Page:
Short-sellers are targeting grocer Sainsbury’s amid fears that Dave Lewis, the new boss of rival Tesco, will reset margins when he arrives.
Since Lewis was unveiled as the new chief executive of Tesco, the proportion of Sainsbury’s shares out on loan has risen and is approaching levels not seen since July 2006, when financial data group Markit began compiling its data, reported The Telegraph.
Some 10.5% of Sainsbury’s shares have been borrowed, up from 9.3% on the day Lewis was revealed as Philip Clarke’s replacement, making it the most shorted stock in the FTSE 100.
Exane BNP Paribas analyst Andrew Gwynn told the newspaper: “The fear is that incoming CEOs of food retailers often reset margins and clearly there is a knock-on effect for everyone in the market.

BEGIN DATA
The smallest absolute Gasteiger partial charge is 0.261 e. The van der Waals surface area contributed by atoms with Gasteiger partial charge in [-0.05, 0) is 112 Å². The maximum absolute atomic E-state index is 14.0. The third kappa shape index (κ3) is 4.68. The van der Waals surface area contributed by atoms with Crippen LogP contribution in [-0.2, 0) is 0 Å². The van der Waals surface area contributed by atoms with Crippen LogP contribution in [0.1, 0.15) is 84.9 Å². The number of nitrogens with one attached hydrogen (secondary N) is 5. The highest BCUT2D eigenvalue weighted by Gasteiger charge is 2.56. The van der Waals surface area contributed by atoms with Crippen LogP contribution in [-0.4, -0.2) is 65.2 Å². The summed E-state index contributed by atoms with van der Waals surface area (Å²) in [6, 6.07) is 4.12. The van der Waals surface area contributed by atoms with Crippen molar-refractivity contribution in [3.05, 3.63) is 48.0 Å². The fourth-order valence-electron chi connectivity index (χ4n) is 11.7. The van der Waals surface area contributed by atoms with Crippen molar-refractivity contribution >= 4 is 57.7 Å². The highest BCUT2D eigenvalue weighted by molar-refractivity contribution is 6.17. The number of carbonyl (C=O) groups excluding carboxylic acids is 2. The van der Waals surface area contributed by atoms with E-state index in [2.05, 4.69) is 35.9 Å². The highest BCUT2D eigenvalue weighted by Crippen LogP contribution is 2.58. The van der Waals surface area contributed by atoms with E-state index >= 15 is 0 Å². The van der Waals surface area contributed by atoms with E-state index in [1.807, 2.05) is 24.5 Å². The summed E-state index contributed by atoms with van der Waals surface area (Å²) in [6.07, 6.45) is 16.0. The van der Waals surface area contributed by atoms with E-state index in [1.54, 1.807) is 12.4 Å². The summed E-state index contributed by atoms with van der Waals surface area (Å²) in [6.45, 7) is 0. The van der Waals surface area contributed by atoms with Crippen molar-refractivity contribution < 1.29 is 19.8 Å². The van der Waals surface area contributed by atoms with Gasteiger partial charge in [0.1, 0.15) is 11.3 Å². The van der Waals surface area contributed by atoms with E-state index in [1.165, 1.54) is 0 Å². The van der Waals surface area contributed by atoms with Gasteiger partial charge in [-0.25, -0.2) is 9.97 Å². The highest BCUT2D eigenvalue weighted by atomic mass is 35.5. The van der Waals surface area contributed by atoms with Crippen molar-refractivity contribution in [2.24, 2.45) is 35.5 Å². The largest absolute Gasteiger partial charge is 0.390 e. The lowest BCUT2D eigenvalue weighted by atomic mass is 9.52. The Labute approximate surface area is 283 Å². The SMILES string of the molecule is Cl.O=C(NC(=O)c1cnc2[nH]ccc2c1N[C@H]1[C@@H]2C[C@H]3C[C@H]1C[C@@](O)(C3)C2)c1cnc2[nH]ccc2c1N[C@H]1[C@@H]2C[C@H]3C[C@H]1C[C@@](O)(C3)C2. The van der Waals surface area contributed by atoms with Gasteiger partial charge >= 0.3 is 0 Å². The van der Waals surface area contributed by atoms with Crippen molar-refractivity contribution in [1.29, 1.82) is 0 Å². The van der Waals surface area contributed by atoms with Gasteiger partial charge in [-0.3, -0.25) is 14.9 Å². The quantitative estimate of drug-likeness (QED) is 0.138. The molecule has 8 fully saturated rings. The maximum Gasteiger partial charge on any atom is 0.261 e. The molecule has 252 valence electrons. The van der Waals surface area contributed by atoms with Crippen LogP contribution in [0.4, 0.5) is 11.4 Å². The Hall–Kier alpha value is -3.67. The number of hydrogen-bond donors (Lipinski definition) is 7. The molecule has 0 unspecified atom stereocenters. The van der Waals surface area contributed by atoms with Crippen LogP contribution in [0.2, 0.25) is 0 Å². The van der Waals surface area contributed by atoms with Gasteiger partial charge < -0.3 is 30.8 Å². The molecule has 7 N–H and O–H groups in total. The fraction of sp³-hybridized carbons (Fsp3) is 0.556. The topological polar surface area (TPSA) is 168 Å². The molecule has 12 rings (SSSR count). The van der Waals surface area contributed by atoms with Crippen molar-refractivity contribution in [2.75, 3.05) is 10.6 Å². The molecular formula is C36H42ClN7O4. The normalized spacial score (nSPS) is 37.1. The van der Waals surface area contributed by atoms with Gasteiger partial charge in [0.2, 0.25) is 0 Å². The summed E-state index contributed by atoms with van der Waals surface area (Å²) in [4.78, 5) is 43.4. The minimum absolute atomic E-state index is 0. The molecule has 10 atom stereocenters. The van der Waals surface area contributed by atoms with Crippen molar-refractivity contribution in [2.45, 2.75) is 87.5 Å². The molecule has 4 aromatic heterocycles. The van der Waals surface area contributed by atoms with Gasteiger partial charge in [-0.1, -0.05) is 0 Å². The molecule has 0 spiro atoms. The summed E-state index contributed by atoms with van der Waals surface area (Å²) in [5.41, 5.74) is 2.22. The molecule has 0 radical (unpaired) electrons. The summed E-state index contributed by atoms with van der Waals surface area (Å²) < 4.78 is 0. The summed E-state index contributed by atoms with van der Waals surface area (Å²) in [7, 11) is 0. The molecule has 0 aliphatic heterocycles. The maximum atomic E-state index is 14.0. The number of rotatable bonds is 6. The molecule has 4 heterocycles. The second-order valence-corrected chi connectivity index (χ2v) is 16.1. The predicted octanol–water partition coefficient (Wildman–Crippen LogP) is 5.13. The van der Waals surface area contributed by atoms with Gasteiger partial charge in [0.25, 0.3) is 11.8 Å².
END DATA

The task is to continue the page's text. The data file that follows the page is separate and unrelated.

“The reason why people jump on Sainsbury’s is that its balance sheet and operational free cashflow used to be the weakest.”
Short-sellers profit from falling share prices by borrowing stock and then selling it, in the hope that they will be able to buy it back at a lower price and pocket the difference.
Hedge funds including Lansdowne Partners and Odey Asset Management are betting against Sainsbury’s, which has suffered a 6.9% fall in its share price since Lewis’ appointment.
Morrisons shares on loan have also crept up from 7.2% to 7.6% over the same period.